Rediscovering the Liturgical Movement

Recently I’ve become curious about the decades leading up to Vatican II.  What events and ideas emerged then that supported changes at the Council?  A bit of research led me to the liturgical movement that occurred during the first half of the 20th century.  Fascinating reading!

Originated in Europe and brought to the U.S. in the 1920s by a Benedictine monk named Virgil Michel, its goals were full, active participation in the liturgy by all as a wellspring for transforming action in the world.  Advocates insisted that these two aspects of Catholic life – praying the liturgy and social activism – were inseparable.  To Michel, “full and active” referred as much to activity outside the church building as in it, and “liturgy” meant the mass but also daily praying of the Liturgy of the Hours by lay people, not just vowed religious.

The basis for connecting liturgy and social justice concerns came from the image of the church as the body of Christ described in the New Testament.  Although not a new image, the “one body with many parts” had been replaced over the centuries by a hierarchical view reflecting the structure of the church.  The liturgical movement worked to bring this body of Christ image to life.

And it wasn’t just theoretical.  Catholic Worker founders Dorothy Day and Peter Maurin supported the liturgical movement and had regular contact with Virgil Michel in the 1930s.  They incorporated a liturgical awareness at their Houses of Hospitality, where evening prayer was recited by all who were present. Day wrote in her December 1935 column in the Catholic Worker that, “In the Liturgy we have the means to teach Catholics, thrown apart by Individualism into snobbery, apathy, prejudice, blind unreason, that they are members of one body and that ‘an injury to one is an injury to all.’”   In 1933, she had written, “We feel that it is very necessary to connect the liturgical movement with the social justice movement.  Each one gives vitality to the other.”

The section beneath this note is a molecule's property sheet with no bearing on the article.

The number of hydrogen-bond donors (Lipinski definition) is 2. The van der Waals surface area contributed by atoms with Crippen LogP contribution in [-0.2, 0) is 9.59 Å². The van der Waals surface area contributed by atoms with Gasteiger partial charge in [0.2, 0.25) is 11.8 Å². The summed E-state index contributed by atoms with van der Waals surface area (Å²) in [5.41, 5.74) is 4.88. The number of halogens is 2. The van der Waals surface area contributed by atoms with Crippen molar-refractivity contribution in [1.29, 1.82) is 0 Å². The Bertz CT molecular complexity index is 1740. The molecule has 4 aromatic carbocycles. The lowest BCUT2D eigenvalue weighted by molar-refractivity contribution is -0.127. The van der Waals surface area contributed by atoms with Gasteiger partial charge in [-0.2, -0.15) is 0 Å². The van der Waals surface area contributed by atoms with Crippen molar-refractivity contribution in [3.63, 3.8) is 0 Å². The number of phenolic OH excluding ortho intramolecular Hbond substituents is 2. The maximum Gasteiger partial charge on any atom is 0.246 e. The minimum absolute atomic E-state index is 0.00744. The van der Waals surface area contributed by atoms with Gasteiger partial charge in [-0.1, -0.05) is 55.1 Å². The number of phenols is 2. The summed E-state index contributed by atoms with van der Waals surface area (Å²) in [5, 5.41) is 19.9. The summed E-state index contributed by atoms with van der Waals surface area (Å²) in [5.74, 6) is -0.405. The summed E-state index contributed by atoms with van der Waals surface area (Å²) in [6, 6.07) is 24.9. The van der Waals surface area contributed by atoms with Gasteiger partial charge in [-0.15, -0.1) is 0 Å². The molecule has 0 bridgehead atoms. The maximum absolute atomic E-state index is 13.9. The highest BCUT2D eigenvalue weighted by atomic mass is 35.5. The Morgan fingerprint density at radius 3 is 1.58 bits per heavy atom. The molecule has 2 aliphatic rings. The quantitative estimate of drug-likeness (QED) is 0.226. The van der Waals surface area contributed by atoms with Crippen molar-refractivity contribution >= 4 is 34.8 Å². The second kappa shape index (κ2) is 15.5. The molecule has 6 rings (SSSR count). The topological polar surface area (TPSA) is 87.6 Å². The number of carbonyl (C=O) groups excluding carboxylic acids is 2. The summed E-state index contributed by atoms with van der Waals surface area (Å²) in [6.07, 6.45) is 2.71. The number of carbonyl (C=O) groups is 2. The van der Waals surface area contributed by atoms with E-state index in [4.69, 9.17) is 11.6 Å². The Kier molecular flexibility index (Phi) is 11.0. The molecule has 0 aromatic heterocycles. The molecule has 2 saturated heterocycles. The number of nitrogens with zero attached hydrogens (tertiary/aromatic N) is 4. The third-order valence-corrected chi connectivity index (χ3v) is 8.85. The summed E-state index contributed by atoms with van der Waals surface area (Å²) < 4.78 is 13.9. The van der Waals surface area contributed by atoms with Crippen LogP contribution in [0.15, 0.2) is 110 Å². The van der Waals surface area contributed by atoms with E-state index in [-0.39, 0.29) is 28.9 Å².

These ideas need revisiting!  They contain a richness that seems sorely lacking in liturgical discussions these days.  I wonder what Virgil Michel would say about the new translations that will take effect later this year.

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